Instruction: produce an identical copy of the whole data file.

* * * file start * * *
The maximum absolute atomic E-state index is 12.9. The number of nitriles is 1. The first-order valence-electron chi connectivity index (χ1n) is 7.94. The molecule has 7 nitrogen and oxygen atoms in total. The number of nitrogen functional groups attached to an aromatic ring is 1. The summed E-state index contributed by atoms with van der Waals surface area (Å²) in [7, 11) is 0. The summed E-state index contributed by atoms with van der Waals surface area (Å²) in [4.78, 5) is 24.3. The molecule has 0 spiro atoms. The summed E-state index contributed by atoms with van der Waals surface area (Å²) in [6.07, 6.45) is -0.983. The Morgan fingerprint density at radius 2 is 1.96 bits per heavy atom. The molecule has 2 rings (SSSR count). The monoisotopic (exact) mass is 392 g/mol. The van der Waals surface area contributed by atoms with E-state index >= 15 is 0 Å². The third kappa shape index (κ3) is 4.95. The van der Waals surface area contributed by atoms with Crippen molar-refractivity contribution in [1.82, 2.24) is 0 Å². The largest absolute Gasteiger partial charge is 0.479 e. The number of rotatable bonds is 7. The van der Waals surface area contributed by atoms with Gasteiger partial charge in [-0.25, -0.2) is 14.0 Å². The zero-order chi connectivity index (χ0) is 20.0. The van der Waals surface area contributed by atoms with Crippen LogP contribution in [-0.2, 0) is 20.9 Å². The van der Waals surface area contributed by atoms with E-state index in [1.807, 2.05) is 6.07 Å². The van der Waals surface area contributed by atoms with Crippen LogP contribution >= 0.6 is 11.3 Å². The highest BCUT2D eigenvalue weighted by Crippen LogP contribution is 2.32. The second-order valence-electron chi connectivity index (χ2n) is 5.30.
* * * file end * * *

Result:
The maximum absolute atomic E-state index is 12.9. The number of nitriles is 1. The first-order valence-electron chi connectivity index (χ1n) is 7.94. The molecule has 7 nitrogen and oxygen atoms in total. The number of nitrogen functional groups attached to an aromatic ring is 1. The summed E-state index contributed by atoms with van der Waals surface area (Å²) in [7, 11) is 0. The summed E-state index contributed by atoms with van der Waals surface area (Å²) in [4.78, 5) is 24.3. The molecule has 0 spiro atoms. The summed E-state index contributed by atoms with van der Waals surface area (Å²) in [6.07, 6.45) is -0.983. The Morgan fingerprint density at radius 2 is 1.96 bits per heavy atom. The molecule has 2 rings (SSSR count). The monoisotopic (exact) mass is 392 g/mol. The van der Waals surface area contributed by atoms with E-state index >= 15 is 0 Å². The third kappa shape index (κ3) is 4.95. The van der Waals surface area contributed by atoms with Crippen molar-refractivity contribution in [1.82, 2.24) is 0 Å². The largest absolute Gasteiger partial charge is 0.479 e. The number of rotatable bonds is 7. The van der Waals surface area contributed by atoms with Gasteiger partial charge in [-0.25, -0.2) is 14.0 Å². The zero-order chi connectivity index (χ0) is 20.0. The van der Waals surface area contributed by atoms with Crippen LogP contribution in [-0.2, 0) is 20.9 Å². The van der Waals surface area contributed by atoms with E-state index in [1.807, 2.05) is 6.07 Å². The van der Waals surface area contributed by atoms with Crippen LogP contribution >= 0.6 is 11.3 Å². The highest BCUT2D eigenvalue weighted by Crippen LogP contribution is 2.32. The second-order valence-electron chi connectivity index (χ2n) is 5.30.